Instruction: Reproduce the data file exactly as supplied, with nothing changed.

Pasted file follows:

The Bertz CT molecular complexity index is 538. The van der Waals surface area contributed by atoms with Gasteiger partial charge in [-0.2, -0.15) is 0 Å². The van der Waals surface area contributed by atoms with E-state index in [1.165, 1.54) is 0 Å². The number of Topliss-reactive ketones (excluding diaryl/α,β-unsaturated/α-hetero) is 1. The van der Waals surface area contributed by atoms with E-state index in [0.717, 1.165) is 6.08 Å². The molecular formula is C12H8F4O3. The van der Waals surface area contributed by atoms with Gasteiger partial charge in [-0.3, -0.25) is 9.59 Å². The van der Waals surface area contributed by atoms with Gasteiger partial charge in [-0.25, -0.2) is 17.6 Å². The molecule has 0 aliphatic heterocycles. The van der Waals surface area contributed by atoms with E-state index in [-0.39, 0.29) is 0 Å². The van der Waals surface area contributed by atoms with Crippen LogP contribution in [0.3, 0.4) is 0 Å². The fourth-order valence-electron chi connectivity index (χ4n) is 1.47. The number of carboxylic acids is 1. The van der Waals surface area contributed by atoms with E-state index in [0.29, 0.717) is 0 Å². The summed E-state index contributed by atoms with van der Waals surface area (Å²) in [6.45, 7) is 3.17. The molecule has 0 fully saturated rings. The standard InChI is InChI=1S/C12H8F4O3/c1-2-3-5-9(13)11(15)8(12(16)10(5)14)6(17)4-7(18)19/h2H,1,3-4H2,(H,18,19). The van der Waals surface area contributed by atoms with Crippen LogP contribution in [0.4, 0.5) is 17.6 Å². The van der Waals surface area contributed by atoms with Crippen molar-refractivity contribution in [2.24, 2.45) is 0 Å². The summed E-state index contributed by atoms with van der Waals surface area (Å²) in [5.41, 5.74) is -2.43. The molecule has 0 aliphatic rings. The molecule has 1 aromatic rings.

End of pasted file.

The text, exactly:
The Bertz CT molecular complexity index is 538. The van der Waals surface area contributed by atoms with Gasteiger partial charge in [-0.2, -0.15) is 0 Å². The van der Waals surface area contributed by atoms with E-state index in [1.165, 1.54) is 0 Å². The number of Topliss-reactive ketones (excluding diaryl/α,β-unsaturated/α-hetero) is 1. The van der Waals surface area contributed by atoms with E-state index in [0.717, 1.165) is 6.08 Å². The molecular formula is C12H8F4O3. The van der Waals surface area contributed by atoms with Gasteiger partial charge in [-0.3, -0.25) is 9.59 Å². The van der Waals surface area contributed by atoms with Gasteiger partial charge in [-0.25, -0.2) is 17.6 Å². The molecule has 0 aliphatic heterocycles. The van der Waals surface area contributed by atoms with E-state index in [-0.39, 0.29) is 0 Å². The van der Waals surface area contributed by atoms with Crippen LogP contribution in [0.3, 0.4) is 0 Å². The fourth-order valence-electron chi connectivity index (χ4n) is 1.47. The number of carboxylic acids is 1. The van der Waals surface area contributed by atoms with E-state index in [0.29, 0.717) is 0 Å². The summed E-state index contributed by atoms with van der Waals surface area (Å²) in [6.45, 7) is 3.17. The molecule has 0 fully saturated rings. The standard InChI is InChI=1S/C12H8F4O3/c1-2-3-5-9(13)11(15)8(12(16)10(5)14)6(17)4-7(18)19/h2H,1,3-4H2,(H,18,19). The van der Waals surface area contributed by atoms with Crippen LogP contribution in [0.4, 0.5) is 17.6 Å². The van der Waals surface area contributed by atoms with Crippen molar-refractivity contribution in [2.24, 2.45) is 0 Å². The summed E-state index contributed by atoms with van der Waals surface area (Å²) in [5.41, 5.74) is -2.43. The molecule has 0 aliphatic rings. The molecule has 1 aromatic rings.